Why men go “poof”

by Dating Goddess on September 22, 2006

David CopperfieldVanish. Disappear. Do a David Copperfield.

I’ve pondered this a lot, as it’s happened often. I’ve interviewed men friends. The following is what I’ve gleaned.

If you don’t hear from a guy after one date, it’s clear he’s not interested. No problem, even though it’s classier to send a nice email stating such. But what if you’ve gone out 2, 3 or more times? You seem to enjoy each others’ company. You have fun. Laugh. Good conversation. Some hand holding. Maybe some kissing. Maybe more. Then poof. He’s gone. Without a word.

Here are my theories on why he disappears. He goes poof without so much as an “I’m not feeling it,” “I thought we were a match, but now I don’t think so,” “I’m looking for casual dating and it seems you want more,” “We want different things, so I don’t think we should continue seeing each other,” “I’ve decided to focus on someone else (or get back with my ex),” “You’re a wonderful woman, but I’m not feeling chemistry,” or “I just wanted a booty call.”

  • He doesn’t want to hurt your feelings, and doesn’t know how to say (in person, phone or writing) any of the above. So he thinks it’s best to stop contact and hope you’ll get the message.
  • He doesn’t want any drama. He’s had experience — or heard stories — of otherwise reasonable women going ballistic when a guy cuts her loose. Lots of yelling, crying, blaming, name calling, insulting his manhood or ancestors, perhaps throwing items — at him, down stairwells, out windows.
  • He doesn’t feel connected enough to you to feel he owes you any explanation.
  • This is his pattern and it’s worked for him in the past, so he sees no reason to actually communicate with a woman he’s been seeing and now decides to drop.
  • He doesn’t like something fundamental about you (your shape, kiss, laugh, personality) and he’s afraid if he tells you he’s moving on, you’ll ask why. He doesn’t want to have to tell you are a bad kisser/lover, have bad breath/BO, don’t dress sexily, aren’t smart enough, are too smart, etc. So to avoid an uncomfortable conversation, he disappears. (See “Broaching tough conversations.”)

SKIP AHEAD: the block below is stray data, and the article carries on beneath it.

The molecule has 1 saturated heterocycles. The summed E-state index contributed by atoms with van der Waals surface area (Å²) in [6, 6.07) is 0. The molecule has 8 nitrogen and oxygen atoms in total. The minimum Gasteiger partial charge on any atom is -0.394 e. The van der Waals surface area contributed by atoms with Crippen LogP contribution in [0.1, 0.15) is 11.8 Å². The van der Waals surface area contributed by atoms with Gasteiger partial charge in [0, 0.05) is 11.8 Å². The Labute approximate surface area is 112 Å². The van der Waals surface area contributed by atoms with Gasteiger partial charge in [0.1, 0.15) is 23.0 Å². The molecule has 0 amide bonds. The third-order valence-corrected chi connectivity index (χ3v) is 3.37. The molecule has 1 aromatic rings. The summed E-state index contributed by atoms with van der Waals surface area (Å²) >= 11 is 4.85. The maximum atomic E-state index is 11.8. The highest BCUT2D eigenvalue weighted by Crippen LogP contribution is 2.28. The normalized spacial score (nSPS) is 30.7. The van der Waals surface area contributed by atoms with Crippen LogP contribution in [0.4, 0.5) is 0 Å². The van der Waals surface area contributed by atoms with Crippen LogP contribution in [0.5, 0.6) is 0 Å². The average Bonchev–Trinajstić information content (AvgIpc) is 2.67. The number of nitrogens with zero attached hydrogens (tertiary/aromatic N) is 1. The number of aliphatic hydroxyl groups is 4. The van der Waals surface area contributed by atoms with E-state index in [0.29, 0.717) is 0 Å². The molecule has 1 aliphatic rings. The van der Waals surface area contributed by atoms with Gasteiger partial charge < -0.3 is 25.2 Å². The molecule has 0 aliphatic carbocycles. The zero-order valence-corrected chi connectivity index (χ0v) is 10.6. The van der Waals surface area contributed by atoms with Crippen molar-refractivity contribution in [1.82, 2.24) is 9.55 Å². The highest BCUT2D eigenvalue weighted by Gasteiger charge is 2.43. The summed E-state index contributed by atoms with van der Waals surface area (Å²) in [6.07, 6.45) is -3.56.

• He doesn’t feel he can satisfy you sexually. One man told me that if there have been a few attempts and a man hasn’t satisfied the woman he will leave, as he feels it reflects on him. So rather than face the possibility that he is a bad lover, or be humiliated if she tells him or tries to suggest changes, he’ll leave. (See “An excuse to seduce or how important is sexual compatibility?“)
  • He doesn’t think you can satisfy him sexually. He has ED and wants you to put everything back the way it used to be. When he can’t perform, you are history. He thinks there must be a sexy woman out there who can get it working again.
  • He doesn’t think he can make you happy. You have (or desire) a champagne lifestyle and he has a beer-budget job. He knows he can’t give you what you want or expect, so disappears into the night.
  • He prefers other priorities/activities (work, sports, kicking with the guys) to hanging out with you.
  • He’s involved with someone else. He’s auditioning you for spare gal (for when his alpha woman isn’t available) or to replace his current one. He decides he’s happier with his current squeeze. How would he possibly say that to you?

I’m sure women must vanish for similar reasons, but since I don’t date women, I don’t know.

Why do you think men disappear without letting you know they’re moving on?

(For suggestions on how you can say goodbye with class, see “50 ways to leave your lover? 4 ways NOT to leave your suitor” and “Hello — goodbye: How to say no thanks after meeting.”)

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{ 33 comments… read them below or add one }

uewoso September 22, 2006 at 6:28 am

Got your list of requirements for “he’s baaack.”
Good to get your list out front.
BTW, what do you bring to the table by way of reciprocity? We live in a time of equality, so, what do you offer in the way of opening doors, calling every day, etc?

Dating Goddess September 22, 2006 at 8:02 am

Hi Joel:

I list some of what I offer in the job description posting I referred to. In my research, it seems men don’t want tit for tat reciprocity. They don’t want me to open the door, and in fact, most don’t like it if I do. However, I am always appreciative for any acts of thoughtfulness and respond with a “thank you,” smile, touch on the arm, kiss and other affection. I am verbally affirmative and encouraging. I cook them homecooked meals. I laugh at their attempts to be funny. And I make ‘em laugh!

Also, I learn what behaviors mean for them that I care. If they don’t care that I cook, but really care that I acknowledge them, I focus more on that. It’s different for each of us, and I want to find out what they interpret as caring behaviors.

Sandy September 22, 2006 at 8:56 am